By MuftiYasir Nadeem-ul-Wajidi
This is not an issue of Da’wah or simple morality or culture but a matter of upholding the law. The argument that blasphemer of Prophet (PBUH) should simply be talked to and made to understand the seriousness of his/her action is an option in a society like Makkah or Taif before the victory of Makkah. The Muslims then had no power to implement Islamic laws. But in a state that is claimed to have been created on the pattern of the state of Medina — though nothing like Medina is there to be beheld, save naming TV programmes as ‘Madani phool’ or ‘Madani darwaza’ — only the law that made the state of Medina an exemplary state, can bring some order. And if in a state created with that claim, there exists any law, then it should be applied in its total spirit.
And in the process of application of such a law, had Asia’s crime been proved, then she would have been executed by now. However, when her guilt has not been proven, how can she be held guilty? As for her confession, how many innocent Muslim youths detained under TADA and several other ignoble laws in our own country have been made to confess the crimes they never committed? Were almost all of them, after their cases reached the Supreme Court, not acquitted? On such occasions we do not stop shouting with joy stressing that there is no justice in the lower courts and it is delivered only at higher level. Is it not the same in our neighbouring country?
Let’s not forget that it’s only a line that divides the Indian sub-continent. As far as practices of injustice, discrimination and corruption are concerned the whole region has been deeply infested with these social evils. If there is some corruption in law courts in India, same is true about Bangladesh and Pakistan too. I firmly believe that a blasphemer should not go unpunished but for this practice the guilt of the accused must be established first and foremost.
Let’s now turn to the comparison between the cases of Asia and Afia being debated and circulated on social media. If your opponent does not believe in fairness, then his/her unfairness cannot justify you being un-fair. Qur’anic injunction on justice is clear and concise: ‘Believers! Be upholders of justice, and bearers of witness to truth for the sake of Allah, even though it may either be against yourselves or against your parents and kinsmen, or the rich or the poor: for Allah is more concerned with their well-being than you are. Do not, then, follow your own desires lest you keep away from justice. If you twist or turn away from (the truth), know that Allah is well aware of all that you do. (Qur’an, An-Nisa, 4:135)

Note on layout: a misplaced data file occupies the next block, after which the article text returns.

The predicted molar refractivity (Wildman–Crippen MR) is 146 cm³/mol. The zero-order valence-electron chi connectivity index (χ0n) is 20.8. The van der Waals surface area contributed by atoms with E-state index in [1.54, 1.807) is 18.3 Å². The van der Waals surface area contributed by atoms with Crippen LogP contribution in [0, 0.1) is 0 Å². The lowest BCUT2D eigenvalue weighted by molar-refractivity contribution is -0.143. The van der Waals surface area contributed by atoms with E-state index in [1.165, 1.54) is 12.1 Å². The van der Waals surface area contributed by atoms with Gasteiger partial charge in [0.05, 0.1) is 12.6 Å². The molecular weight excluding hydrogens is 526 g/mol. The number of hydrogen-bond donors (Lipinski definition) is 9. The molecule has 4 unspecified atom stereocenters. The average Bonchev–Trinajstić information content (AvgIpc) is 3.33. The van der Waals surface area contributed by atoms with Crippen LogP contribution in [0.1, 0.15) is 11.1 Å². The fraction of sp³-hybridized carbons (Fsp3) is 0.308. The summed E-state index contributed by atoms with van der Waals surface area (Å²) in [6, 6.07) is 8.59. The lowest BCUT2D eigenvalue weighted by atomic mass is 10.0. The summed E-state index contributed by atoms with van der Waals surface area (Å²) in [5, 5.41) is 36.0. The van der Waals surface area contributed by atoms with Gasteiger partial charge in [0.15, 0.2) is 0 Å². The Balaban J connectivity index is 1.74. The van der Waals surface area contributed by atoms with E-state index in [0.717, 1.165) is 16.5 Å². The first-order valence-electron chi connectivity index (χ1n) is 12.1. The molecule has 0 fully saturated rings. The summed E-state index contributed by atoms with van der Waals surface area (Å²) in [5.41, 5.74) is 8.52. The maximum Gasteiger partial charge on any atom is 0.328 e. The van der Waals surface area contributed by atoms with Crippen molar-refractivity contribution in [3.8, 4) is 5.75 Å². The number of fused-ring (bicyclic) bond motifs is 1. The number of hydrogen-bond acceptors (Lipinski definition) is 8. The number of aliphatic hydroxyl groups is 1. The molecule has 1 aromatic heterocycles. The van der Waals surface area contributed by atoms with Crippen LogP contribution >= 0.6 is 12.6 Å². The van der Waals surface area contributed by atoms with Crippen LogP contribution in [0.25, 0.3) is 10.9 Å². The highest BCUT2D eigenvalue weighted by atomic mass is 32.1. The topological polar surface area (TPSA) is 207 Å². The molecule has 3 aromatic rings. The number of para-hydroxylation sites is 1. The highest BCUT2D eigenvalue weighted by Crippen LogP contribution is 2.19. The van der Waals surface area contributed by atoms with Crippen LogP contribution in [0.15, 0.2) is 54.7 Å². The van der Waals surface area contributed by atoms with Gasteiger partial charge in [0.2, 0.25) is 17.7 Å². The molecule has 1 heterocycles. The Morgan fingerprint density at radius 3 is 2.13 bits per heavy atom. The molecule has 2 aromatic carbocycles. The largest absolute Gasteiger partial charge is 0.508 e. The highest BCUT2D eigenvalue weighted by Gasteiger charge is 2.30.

Those who are hell-bent upon destroying law and order in their country are the same lot who were once at the helm of affairs themselves. Was it not their duty then to negotiate Afia Siddiqui’s release with their masters?
One is amazed at the behaviour of the politicians who, while taking their oath, swear that they believe in the supremacy of the Constitution but those very politicians, when it doesn’t suit them, conveniently show utter disregard to it. Does this Constitution not tell that Supreme Court’s will be the last and final verdict? Had Supreme Court given a verdict that had satisfied their own desires, would the same lot not been felicitating the judges?
Recently European Court of Human Rights excluded blasphemy against the Holy Prophet (PBUH) outside the right to freedom of expression. All of the Muslims welcomed the decision and interpreted it as the victory of justice and fairness. But some of these Muslims do not want to trust the judges of Pakistan who are Muslims and who have been forced to question the society if they will have to provide the proof of their faith.
Asia’s case is not merely a Pakistani case. This concerns Muslims all over the world. Sadly the message that religious elites in the neighbouring country have given to the world is that Muslims do not recognise any court of law and any legal system except the one that delivers judgements that are acceptable to them. During the controversy raging around Mumtaz Qadri, Shaikhul-Islam Mufti Taqi Usman had, at least, saved the dignity of whole of the ummah by responding to a question and saying: ‘His intention might have been right but his action was against the law.’ This means he believes in the supremacy of the law and if that is the case then under the same law Asia has been acquitted. Therefore, like a civilised society the judgement should be accepted or a review petition should be filed against it.
Mufti Yasir Nadeem Al Wajidi is a Chicago based Imam. He is a postgraduate of Darul Uloom Deoband and holds Ph.D. from International Islamic University Malaysia.